• Colonia Anapra, one of the main places where women have disappeared in the city of Juárez, Mexico.

Identity Essay 2005-2020: Mayra Martell

To miss: To be away from who inhabits you.

Text: Joana Mazza

The intimate life captured by Mexican photographer Mayra Martell in Identity Essay (Ciudad Juárez, Mexico. 2005-2020) presents preserved vestiges of the existence of missing girls and young women from the notorious city of Juárez in Mexico. This city bordering El Paso, Texas, USA, is known for major international makeup factories and gender-based violence. Despite the lack of reliable sources on the number of victims, according to data from the integrated women’s network Mesa de Mujeres de Ciudade Juarez, between 1993 and 2015, a total of 1,459 cases were documented. Of these, the largest concentration occurred between 2007 and 2013, totaling 70% of those missing. Among the cases that Martell has keep track of, only 30 bodies have been found and less than 10% have had the culprits identified.  According to the Argentine anthropologist and activist Rita Laura Segato:

The city of Juárez, in the state of Chihuahua, on the northern border of Mexico, is an emblematic place of women’s suffering. There, more than anywhere else, the saying “cuerpo de mujer: peligro de muerte” (woman’s body: danger of death) becomes real. Juárez is also, significantly, an emblematic place of economic globalization and neoliberalism, with its insatiable hunger for profit.1

Countless families are not only plunged into heartbreak, dealing with the pain of missing their loved ones, but also the knowledge of the assured violence of their loved ones fate, not knowing if they are alive and suffering terrible trauma, or dead. Making matters worse, they are further impacted by the continued cruelty of the authorities’ inadequate response. Unequal extremes: On the one hand are these families, hidden in the vulnerable areas of the neighborhoods far from the center of Juárez, on the other society’s complicity in these tragic destinies. Martell’s intimate portrayal of absence both exposes this violence and also the resistance against it. These rooms are not empty. They are full of memories, traces of personalities, and the last vestiges of each victim’s existence. The careful safeguarding of these spaces is [the only] means of perseverance against the destruction of these lives.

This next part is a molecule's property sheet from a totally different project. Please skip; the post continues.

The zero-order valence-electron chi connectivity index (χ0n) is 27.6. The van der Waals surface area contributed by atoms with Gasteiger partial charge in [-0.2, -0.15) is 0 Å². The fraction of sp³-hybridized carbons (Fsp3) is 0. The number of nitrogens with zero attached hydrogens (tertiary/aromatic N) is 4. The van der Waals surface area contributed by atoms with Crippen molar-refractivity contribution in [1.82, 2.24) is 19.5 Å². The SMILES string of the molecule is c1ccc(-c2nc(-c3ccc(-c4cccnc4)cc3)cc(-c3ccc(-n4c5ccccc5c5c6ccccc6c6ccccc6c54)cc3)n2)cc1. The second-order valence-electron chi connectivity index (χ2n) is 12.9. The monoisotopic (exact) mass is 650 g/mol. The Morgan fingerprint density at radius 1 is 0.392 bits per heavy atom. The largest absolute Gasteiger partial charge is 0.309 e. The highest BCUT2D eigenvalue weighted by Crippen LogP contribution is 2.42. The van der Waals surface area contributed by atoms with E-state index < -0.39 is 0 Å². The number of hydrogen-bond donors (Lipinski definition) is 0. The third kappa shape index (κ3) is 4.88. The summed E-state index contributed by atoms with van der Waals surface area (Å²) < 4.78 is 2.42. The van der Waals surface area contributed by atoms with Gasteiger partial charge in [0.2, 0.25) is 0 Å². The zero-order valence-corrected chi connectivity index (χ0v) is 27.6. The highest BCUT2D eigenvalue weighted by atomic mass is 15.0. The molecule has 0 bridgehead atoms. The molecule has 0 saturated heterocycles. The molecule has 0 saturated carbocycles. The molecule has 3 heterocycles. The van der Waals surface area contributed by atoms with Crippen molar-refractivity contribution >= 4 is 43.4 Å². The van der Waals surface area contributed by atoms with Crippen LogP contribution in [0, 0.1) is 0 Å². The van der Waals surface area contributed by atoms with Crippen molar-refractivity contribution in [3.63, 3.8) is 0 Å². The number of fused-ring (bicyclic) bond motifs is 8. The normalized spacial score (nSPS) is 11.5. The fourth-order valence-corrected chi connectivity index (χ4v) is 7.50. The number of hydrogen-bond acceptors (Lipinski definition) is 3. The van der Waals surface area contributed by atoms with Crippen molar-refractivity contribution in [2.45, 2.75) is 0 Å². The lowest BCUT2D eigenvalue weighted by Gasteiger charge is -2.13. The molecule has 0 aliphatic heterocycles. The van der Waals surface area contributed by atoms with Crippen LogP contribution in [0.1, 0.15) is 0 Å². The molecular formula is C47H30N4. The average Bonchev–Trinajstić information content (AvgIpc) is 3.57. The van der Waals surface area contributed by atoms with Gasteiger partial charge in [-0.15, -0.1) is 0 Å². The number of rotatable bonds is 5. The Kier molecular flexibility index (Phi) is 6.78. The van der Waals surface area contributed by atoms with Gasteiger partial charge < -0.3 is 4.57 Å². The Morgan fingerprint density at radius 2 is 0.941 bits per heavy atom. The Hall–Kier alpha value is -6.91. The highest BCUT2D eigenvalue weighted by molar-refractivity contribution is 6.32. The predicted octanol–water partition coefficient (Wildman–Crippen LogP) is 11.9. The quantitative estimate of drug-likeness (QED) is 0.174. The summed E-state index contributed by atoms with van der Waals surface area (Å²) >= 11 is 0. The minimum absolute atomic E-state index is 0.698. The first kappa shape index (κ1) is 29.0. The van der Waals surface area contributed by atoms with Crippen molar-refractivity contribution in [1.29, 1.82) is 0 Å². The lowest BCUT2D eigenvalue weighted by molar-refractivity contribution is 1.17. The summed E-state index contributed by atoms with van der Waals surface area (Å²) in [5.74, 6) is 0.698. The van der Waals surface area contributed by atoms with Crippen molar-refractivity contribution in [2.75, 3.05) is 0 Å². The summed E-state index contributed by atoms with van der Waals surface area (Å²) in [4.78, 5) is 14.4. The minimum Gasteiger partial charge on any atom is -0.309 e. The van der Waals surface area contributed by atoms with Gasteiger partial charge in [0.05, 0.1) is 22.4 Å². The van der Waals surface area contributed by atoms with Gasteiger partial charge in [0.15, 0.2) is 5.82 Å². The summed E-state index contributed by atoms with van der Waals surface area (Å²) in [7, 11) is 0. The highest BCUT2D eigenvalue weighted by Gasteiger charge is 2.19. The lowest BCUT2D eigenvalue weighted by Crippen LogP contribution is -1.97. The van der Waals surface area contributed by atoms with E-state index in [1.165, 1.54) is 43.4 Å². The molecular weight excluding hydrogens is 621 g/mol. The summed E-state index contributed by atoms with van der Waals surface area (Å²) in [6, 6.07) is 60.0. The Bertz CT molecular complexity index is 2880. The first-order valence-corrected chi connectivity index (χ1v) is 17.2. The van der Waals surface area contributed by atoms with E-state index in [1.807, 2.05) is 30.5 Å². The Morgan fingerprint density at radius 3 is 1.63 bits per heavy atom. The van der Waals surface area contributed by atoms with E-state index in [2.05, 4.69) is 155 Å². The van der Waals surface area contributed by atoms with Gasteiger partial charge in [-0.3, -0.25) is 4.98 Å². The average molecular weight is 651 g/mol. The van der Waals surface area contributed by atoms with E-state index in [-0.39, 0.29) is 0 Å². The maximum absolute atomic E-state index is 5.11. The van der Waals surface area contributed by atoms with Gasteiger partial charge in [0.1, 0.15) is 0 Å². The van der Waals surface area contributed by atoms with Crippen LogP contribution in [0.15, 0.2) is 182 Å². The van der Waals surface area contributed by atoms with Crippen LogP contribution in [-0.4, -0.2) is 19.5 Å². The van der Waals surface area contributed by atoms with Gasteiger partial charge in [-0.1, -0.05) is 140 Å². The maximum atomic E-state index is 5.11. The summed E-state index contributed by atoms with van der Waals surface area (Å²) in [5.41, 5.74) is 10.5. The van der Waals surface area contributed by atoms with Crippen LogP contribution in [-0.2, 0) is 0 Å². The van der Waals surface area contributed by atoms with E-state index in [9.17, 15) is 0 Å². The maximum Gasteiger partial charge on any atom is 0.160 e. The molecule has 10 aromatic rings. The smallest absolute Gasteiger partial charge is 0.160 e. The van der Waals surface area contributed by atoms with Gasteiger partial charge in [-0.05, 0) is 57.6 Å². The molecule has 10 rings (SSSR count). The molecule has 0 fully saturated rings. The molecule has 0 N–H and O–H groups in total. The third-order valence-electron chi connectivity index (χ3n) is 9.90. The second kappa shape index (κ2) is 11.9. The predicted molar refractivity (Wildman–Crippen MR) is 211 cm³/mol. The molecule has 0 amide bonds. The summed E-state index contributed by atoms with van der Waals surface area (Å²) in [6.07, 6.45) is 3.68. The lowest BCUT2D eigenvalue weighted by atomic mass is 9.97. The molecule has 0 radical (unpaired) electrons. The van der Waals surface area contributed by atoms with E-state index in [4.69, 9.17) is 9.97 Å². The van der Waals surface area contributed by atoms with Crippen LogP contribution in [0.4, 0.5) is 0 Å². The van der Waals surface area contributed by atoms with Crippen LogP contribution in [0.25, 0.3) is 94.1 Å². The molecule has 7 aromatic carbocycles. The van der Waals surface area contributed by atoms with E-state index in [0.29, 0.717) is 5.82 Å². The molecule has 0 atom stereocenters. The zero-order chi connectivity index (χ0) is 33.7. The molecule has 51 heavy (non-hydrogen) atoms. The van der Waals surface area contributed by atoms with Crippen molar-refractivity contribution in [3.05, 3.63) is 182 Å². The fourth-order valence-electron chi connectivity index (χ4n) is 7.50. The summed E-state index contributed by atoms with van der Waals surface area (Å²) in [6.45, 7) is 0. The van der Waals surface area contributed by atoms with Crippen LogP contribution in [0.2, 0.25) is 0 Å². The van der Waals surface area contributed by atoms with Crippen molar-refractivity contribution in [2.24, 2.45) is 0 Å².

Mayra Martell is from Juárez. Returning to visit in 2005, walking in the city center, she notice the walls covered with missing person posters, portraits and messages from relatives desperate to find their missing daughters, sisters, and granddaughters.

The first women whose cases I documented were curiously my own age. Visiting their rooms reminded me of myself a few years ago. Their mothers looked at me for a long time and spoke of their daughters as if I were an old friend. I was attempting to create an image, to reincorporate memories of them so I could know them.2

In her photo essay, Martell sought to recover the few existing vestiges of these victims from the most vulnerable strata of Mexican society. Despite the passing of time following the victims’ disappearance, the preserved environments not only present the portrait and history of its residents, but also the result of a violent and corrupt society.

“At what point will these women become fictional?”3 Martell here questions the tragic invisibility of these disappearances. The missing posters wheat-pasted on the walls throughout the city center do not seem to have had any impact on raising awareness or drawing attention to these disappearances that continue to increase each year. In response, combining her photography with activism, in 2012 Martell founded Diário Latinoamericano [Latin American Diary] an initiative that draws on the resources of art and culture to transform the experience of pain, reconstructing life stories both as narratives told by those affected and as instruments of denunciation.4 Among the actions Martell carried out is the artistic workshop with the mothers of the disappeared in Juárez, where they worked on their memories through photographs and texts.